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Niecy Nash feels bad about making out with Glen Powell in front of his mom

Libby Torres   

Niecy Nash feels bad about making out with Glen Powell in front of his mom

Whether she's donning a prosthetic butt and a policewoman's cap as Deputy Raineesha Williams on "Reno 911!" or a blazer and lanyard with her Quantico credentials as Simone Clark on "The Rookie: Feds," Niecy Nash-Betts has somehow found herself known for playing policewomen.

But the 53-year-old actor's versatility stretches far beyond playing law enforcement professionals in both comedies and dramas. Nash-Betts frequently collaborates with renowned directors like Ryan Murphy and Ava DuVernay, and recently won an Emmy for her portrayal of a guilt-ridden woman trying to stop her murderous next-door neighbor in Murphy's true-crime series "Dahmer - Monster: The Jeffrey Dahmer Story."

Her latest project reunites her with DuVernay to tell a sweeping story about the roots of racial injustice. "Origin," in theaters now, follows real-life Pulitzer Prize-winning author Isabel Wilkerson (portrayed by Aunjanue Ellis in the film) as she researches the root of inequality in marginalized communities. Nash-Betts plays Marion, Wilkerson's fiercely compassionate cousin who supports Wilkerson as she endures multiple losses. As the story unfolds, audiences watch Nash-Betts transform from vibrant and opinionated to pensive and subdued as she deals with a life-threatening diagnosis of her own.

Nash-Betts' versatility across TV comedies and prestige film dramas necessitates a certain scrappiness when it comes to taking on roles — she told Business Insider that though DuVernay wrote the role of Marion with her in mind, Nash-Betts was already busy shooting "The Rookie: Feds" and was concerned she wouldn't be available for filming. So she told DuVernay, who is also a friend, that she'd help her find a suitable replacement.

"I sent her about 12 people. She said no to everybody," Nash-Betts said. "She said, 'In my mind, I can only see you doing this.'"

Ultimately, Nash-Betts decided to take on the role, even though it required her to fly from the Los Angeles set of "The Rookie: Feds" to Georgia, where "Origin" was filming, every weekend for about a month.

Nash-Betts emphasized that the film is an indie project, and praised costar Aunjanue Ellis for her equally scrappy efforts to campaign for the film outside of an AMC theater as awards season kicks into high gear.

"We are an independent film. All grassroots efforts count, and we all have skin in the game," Nash-Betts told BI. "I thought it was wonderful that she wanted to reach the people, take it back to the streets. That's old school."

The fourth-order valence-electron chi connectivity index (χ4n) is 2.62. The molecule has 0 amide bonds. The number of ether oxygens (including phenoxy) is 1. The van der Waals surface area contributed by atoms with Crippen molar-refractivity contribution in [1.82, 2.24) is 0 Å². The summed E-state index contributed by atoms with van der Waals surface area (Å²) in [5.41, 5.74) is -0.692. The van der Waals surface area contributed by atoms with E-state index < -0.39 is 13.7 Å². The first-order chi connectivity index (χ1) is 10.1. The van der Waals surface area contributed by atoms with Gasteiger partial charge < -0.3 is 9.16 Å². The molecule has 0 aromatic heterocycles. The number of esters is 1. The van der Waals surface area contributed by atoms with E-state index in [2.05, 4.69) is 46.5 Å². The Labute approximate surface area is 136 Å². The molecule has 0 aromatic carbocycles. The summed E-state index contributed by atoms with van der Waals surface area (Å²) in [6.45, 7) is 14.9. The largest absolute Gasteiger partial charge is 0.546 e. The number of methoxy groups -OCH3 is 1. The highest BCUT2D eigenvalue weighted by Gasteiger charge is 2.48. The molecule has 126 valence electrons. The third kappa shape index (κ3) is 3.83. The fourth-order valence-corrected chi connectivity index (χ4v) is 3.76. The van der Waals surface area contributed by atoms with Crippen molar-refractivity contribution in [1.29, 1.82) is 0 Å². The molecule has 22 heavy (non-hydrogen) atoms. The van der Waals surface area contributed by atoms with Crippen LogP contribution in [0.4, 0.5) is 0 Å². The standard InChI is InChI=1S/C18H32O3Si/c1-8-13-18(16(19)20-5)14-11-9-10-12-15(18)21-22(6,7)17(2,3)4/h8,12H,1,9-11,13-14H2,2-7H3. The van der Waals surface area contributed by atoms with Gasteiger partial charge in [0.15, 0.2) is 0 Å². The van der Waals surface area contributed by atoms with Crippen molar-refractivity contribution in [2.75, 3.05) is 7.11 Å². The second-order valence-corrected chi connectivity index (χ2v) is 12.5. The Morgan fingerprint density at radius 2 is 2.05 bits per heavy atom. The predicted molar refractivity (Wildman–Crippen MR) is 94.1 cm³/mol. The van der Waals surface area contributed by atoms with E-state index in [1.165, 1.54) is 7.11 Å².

It's an ethos Nash-Betts put into practice on the Emmys stage during her acceptance speech earlier this week, when she not only thanked herself but also dedicated her award to "every black and brown woman who has gone unheard yet overpoliced."

"As an artist, my job is to speak truth to power, and baby, I'm gonna do it until the day I die," she said.

In Business Insider's latest "Role Play" installment, Nash-Betts looks back at all the stages of her career, revealing her most-quoted TV line and how she makes her kids work for their success.

On her famously voluptuous (fake) butt in 'Reno 911!' and whether she'd return for a new season

You wore a prosthetic butt while playing Raineesha Williams on "Reno 911!" but you've said in past interviews that the prosthetic was based on your own body. Whose idea was it for you to wear the fake butt on the show, anyway?

Ding, ding, ding. That would be me. I was paying homage to the women in my family, who I had never seen on television. So of the women in my family, I was on the smaller side — all of them had the body that Raineesha had, and I'm like, 'We haven't seen this girl.'

I mean, now you can walk down the streets and you see 'em everywhere, you know what I mean? You can buy that body in any town. But at that time, it wasn't popular. It wasn't thought of as sexy. And I thought, I want the women in my family when they put this TV on to feel seen.

Kerri Kenney-Silver said in 2022 that she'd be open to continuing the show, mostly because of how much fun you all have when filming. Would you be interested in returning, if there were ever another season?

I mean, we're going to be doing "Reno" until they throw dirt on our face. I already know that we've been doing it, what now? 20 years?

Do you have any storylines that you'd want to see specifically on any kind of future seasons?

Oh my goodness. Raineesha has been through a lot, but I don't know that she's ever gotten married. That might be fun to have the gang put her wedding together.